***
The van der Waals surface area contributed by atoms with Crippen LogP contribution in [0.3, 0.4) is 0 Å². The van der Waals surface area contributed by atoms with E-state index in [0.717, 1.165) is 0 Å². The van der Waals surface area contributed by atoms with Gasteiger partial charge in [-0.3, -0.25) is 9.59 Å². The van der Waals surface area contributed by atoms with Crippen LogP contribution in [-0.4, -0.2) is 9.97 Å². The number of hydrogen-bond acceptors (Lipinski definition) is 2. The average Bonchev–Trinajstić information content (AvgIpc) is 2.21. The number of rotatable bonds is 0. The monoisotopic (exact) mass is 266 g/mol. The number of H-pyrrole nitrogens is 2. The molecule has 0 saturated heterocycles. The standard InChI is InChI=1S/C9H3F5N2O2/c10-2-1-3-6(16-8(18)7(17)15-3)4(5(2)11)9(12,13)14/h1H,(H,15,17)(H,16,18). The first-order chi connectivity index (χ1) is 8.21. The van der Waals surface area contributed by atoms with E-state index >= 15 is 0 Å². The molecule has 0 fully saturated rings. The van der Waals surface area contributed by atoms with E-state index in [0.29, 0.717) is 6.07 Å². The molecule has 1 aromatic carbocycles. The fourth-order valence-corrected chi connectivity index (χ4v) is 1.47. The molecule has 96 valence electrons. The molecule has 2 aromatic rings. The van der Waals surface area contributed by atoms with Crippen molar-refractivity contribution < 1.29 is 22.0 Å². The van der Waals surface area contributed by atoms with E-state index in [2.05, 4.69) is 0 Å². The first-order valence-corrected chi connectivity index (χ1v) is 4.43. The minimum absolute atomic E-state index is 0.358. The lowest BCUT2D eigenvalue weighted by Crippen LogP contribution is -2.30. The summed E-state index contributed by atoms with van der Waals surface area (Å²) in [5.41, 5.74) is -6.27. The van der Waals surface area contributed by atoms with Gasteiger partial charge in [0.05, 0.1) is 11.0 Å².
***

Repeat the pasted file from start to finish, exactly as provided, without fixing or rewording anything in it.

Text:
The van der Waals surface area contributed by atoms with Crippen LogP contribution in [0.3, 0.4) is 0 Å². The van der Waals surface area contributed by atoms with E-state index in [0.717, 1.165) is 0 Å². The van der Waals surface area contributed by atoms with Gasteiger partial charge in [-0.3, -0.25) is 9.59 Å². The van der Waals surface area contributed by atoms with Crippen LogP contribution in [-0.4, -0.2) is 9.97 Å². The number of hydrogen-bond acceptors (Lipinski definition) is 2. The average Bonchev–Trinajstić information content (AvgIpc) is 2.21. The number of rotatable bonds is 0. The monoisotopic (exact) mass is 266 g/mol. The number of H-pyrrole nitrogens is 2. The molecule has 0 saturated heterocycles. The standard InChI is InChI=1S/C9H3F5N2O2/c10-2-1-3-6(16-8(18)7(17)15-3)4(5(2)11)9(12,13)14/h1H,(H,15,17)(H,16,18). The first-order chi connectivity index (χ1) is 8.21. The van der Waals surface area contributed by atoms with E-state index >= 15 is 0 Å². The molecule has 0 fully saturated rings. The van der Waals surface area contributed by atoms with E-state index in [0.29, 0.717) is 6.07 Å². The molecule has 1 aromatic carbocycles. The fourth-order valence-corrected chi connectivity index (χ4v) is 1.47. The molecule has 96 valence electrons. The molecule has 2 aromatic rings. The van der Waals surface area contributed by atoms with Crippen molar-refractivity contribution < 1.29 is 22.0 Å². The van der Waals surface area contributed by atoms with E-state index in [2.05, 4.69) is 0 Å². The first-order valence-corrected chi connectivity index (χ1v) is 4.43. The minimum absolute atomic E-state index is 0.358. The lowest BCUT2D eigenvalue weighted by Crippen LogP contribution is -2.30. The summed E-state index contributed by atoms with van der Waals surface area (Å²) in [5.41, 5.74) is -6.27. The van der Waals surface area contributed by atoms with Gasteiger partial charge in [0.05, 0.1) is 11.0 Å².